Do Lipid Labs Need to Be Fasting?

Kendall Ervin; Douglas S. Paauw, MD


September 29, 2022

When I worked as a scribe prior to starting medical school, it was commonplace for patients to have fasting labs. I always felt terrible for the patients we saw late in the afternoon that had somehow fasted all day. For many other patients, there was the challenge of finding a time when they could return to have fasting labs drawn.

While in medical school, I have seen the transition of my preceptors’ recommendations, where it seems patients can now have nonfasting labs. However, I have still observed instances when patients need to have fasting labs. We can look at an example case to better understand when and why patients do and do not need to fast prior to having their lipids checked.


Kendall Ervin

A 57-year-old woman presents for an annual wellness visit. She has been healthy this past year with no new concerns. Her blood pressure has been well controlled, and she continues on a statin for hyperlipidemia. She is due for annual labs. She ate breakfast this morning. Which of the following do you recommend?

  1. Obtain lipids with her other blood work now.

  2. Have her return tomorrow to obtain fasting labs.

In this situation, A is the correct answer. The patient is due for routine screening labs and there are no current indications that fasting labs are necessary.

Studies of fasting vs. nonfasting lipids

Sidhu and Naugler performed a cross-sectional analysis comparing lipid values at fasting intervals of 1 hour to 16 hours.[1] They found the mean total cholesterol and HDL cholesterol values differed by greater than 2%. For LDL cholesterol, the values differed by less than 10% and triglycerides values differed by less than 20%. With this information, the researchers concluded fasting for routine lipids is generally unnecessary.

Douglas S. Paauw, MD

Mora and colleagues performed a post hoc prospective follow-up of a randomized control trial to assess if nonfasting lipid measurements could cause misclassification of cardiovascular risk assessment.[2] Based on 8,270 participants, coronary events associated with fasting vs. nonfasting lipid values were similar when adjusted hazard ratios were compared. They also found an agreement of 94.8% when classifying participants into ASCVD risk categories for fasting and nonfasting lipid values. These outcomes led them to support the use of nonfasting lipid labs for routine cardiovascular risk assessment.

Rahman and colleagues performed a systematic review and found the use of nonfasting lipid values can reliably determine statin management in most situations.[3] Circumstances where fasting labs should be used are if patients have a genetic dyslipidemia, if patients have severe hypertriglyceridemia (greater than 500 mg/dL), and if patients have pancreatitis. Triglyceride values fluctuate the most between the fasting and nonfasting state as seen above from Sidhu and Naugler. This could impact triglyceride disorder management and the accuracy of LDL cholesterol estimation (calculated by the Friedewald equation: LDL cholesterol = total cholesterol – HDL cholesterol – triglycerides/5 in mg/dL).[3]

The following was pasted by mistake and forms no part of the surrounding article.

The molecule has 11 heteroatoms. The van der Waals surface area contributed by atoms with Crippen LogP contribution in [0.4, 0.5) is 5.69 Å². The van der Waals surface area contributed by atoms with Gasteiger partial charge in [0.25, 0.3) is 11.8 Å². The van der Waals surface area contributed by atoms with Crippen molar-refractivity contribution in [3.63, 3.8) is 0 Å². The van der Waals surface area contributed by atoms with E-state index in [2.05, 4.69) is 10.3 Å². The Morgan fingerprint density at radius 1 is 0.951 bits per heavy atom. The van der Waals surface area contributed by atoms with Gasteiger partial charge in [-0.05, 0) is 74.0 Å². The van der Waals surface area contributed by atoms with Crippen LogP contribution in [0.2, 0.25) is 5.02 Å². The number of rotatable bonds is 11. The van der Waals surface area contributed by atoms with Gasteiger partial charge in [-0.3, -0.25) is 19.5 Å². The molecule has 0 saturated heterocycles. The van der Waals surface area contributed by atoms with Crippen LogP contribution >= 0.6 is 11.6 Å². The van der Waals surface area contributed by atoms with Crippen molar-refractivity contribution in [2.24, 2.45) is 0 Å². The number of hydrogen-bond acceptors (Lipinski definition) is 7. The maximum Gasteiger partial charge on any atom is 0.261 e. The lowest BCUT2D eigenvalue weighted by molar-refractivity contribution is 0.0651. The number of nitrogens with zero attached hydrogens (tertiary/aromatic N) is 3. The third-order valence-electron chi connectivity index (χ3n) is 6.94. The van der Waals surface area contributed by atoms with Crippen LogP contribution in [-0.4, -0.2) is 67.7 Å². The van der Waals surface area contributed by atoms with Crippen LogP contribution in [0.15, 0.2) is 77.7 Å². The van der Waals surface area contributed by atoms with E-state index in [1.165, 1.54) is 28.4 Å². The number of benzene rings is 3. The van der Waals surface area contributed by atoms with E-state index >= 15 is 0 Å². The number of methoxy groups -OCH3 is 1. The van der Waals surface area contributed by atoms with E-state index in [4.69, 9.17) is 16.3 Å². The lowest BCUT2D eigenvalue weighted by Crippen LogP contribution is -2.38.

Benefits of nonfasting lipid labs

There are many benefits of nonfasting labs. For the patients, they do not have to come to their appointments hungry, we can reduce the risk of hypoglycemia for those with diabetes, and they do not have come back at a later date if they ate something earlier in the day.

For the lab, we can improve efficiency and decrease early morning congestion when patients typically come in for fasting labs.

Lastly, for the provider, nonfasting labs can improve workflow and help decrease the number of patients lost to follow-up who were unable to complete fasting labs the same day as their appointment.


Patients do not need to fast prior to having lipid levels drawn for routine screening. Fasting labs should be considered for patients who have a genetic dyslipidemia or if there is concern for hypertriglyceridemia.

Per the ACC/AHA guidelines, nonfasting lipids can be used to assess ASCVD risk and to establish a baseline LDL cholesterol in adults 20 years and older. If a patient has nonfasting triglycerides greater than 400 mg/dL, repeat fasting lipids should be drawn to assess fasting triglycerides and to establish a baseline LDL cholesterol.[4]

Ms. Ervin is a fourth-year medical student at the University of Washington, Seattle. She has no conflicts to disclose. Dr. Paauw is professor of medicine in the division of general internal medicine at the University of Washington, and he serves as third-year medical student clerkship director at the university. He is a member of the editorial advisory board of Internal Medicine News. Dr. Paauw has no conflicts to disclose. Contact him at

This article originally appeared on, part of the Medscape Professional Network.

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